Bank Shares Plummet Amid Mortgage, Stability Fears

Shares of National City and Washington Mutualplummeted more than 25 percent, leading financial stocks lower Monday, amid fears about bank stability and the future of the mortgage market.


Shares of National City, a large Midwestern bank, were halted briefly Monday to allow the company to state that it is experiencing "no unusual depositor or creditor activity."

National City shares had fallen about 27 percent in morning trading. After the company issued its statement and resumed trading, National City shares briefly recouped some losses, before trending lower again.

The decline in banking stocks was widespread and follows a run on the bank at IndyMac, which forced regulators to step in and seize the bank. The failure of IndyMac, which is the third largest in U.S. history, has prompted investors to wonder if other banks are on the brink of failure.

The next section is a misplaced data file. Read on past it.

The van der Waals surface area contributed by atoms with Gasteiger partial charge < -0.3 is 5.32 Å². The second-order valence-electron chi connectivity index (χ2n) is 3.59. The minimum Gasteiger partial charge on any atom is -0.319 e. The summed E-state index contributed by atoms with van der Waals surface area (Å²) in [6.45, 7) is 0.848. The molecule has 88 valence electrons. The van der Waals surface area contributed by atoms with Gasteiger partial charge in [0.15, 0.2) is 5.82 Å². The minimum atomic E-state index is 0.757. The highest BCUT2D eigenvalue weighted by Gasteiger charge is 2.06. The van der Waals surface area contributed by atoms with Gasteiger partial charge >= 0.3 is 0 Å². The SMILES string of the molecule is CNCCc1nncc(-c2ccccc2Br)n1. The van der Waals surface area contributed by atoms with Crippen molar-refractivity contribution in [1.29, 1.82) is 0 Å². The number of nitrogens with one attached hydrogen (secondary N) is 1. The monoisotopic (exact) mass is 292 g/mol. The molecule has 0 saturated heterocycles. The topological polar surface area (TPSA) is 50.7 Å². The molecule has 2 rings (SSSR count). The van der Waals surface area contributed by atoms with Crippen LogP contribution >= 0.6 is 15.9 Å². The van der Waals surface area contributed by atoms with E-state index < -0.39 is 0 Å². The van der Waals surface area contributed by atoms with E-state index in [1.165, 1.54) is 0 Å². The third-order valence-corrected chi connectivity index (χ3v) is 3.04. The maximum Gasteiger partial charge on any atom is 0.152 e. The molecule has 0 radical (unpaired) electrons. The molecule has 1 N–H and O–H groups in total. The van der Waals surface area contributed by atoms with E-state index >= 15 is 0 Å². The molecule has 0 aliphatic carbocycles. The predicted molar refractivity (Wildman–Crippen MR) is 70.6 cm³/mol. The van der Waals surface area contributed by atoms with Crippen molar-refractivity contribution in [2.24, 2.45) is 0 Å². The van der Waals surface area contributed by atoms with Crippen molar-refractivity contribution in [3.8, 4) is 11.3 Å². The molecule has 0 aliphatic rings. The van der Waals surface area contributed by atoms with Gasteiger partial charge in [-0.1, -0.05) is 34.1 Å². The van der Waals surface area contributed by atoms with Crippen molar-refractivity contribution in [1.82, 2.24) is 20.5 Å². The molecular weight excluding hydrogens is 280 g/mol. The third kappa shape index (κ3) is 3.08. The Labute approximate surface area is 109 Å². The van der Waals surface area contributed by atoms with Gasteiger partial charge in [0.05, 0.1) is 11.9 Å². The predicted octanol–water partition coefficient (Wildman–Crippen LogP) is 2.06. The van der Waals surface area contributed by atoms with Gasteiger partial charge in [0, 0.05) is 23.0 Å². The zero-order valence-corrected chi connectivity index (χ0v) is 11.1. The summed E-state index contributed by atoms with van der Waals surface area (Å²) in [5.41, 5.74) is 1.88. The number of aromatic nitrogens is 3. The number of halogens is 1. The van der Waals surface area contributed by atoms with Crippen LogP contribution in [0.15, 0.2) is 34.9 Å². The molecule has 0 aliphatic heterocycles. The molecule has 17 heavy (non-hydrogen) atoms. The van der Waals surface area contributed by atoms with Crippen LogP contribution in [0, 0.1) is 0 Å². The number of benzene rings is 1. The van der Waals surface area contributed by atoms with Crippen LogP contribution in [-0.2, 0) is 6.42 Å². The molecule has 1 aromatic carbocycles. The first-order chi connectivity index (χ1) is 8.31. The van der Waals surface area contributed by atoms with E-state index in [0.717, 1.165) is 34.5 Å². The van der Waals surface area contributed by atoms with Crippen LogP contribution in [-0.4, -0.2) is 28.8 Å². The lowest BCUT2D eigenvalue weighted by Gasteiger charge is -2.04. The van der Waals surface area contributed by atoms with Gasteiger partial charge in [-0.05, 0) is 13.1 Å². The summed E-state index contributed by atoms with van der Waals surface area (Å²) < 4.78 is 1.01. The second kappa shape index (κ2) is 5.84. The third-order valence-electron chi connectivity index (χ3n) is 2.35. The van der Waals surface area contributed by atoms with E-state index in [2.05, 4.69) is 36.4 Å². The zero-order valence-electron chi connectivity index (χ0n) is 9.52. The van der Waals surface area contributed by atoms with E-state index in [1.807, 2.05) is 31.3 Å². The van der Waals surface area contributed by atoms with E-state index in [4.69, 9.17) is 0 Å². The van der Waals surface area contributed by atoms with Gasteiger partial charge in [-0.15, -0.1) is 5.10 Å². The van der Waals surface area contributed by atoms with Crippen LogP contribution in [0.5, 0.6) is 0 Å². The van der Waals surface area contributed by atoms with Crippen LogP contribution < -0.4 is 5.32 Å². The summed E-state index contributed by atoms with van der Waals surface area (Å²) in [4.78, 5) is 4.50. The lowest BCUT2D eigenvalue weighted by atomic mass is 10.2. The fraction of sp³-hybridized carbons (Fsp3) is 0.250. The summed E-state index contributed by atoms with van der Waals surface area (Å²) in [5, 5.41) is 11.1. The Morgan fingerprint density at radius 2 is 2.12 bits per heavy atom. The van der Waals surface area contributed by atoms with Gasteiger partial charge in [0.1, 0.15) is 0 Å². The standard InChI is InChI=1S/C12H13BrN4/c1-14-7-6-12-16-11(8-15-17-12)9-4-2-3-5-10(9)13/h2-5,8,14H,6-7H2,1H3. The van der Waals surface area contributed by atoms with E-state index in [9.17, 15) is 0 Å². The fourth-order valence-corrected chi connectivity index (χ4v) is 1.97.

In addition, the U.S. Sunday stepped in and pledged to support mortgage lenders Fannie Mae and Freddie Macif they need more credit.

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"The fear factor is in play right now," said Michael Nix, portfolio manager Greenwood Capital Associates told Reuters.

National City said as of the close of Friday's business, it maintained more than $12 billion of excess short-term liquidity, the company said, in a press release.

In addition, the company said it maintains one of the highest Tier I regulatory capital ratios among large banks, as a result of its recent $7 billion capital raise.

Meanwhile, there was pressure on Washington Mutual shares in the wake of a Lehman Brothers research note, which said the bank could face $26 billion in losses, with $21 billion from mortgages.

Washington Mutual shares were off $1.45 to $3.50.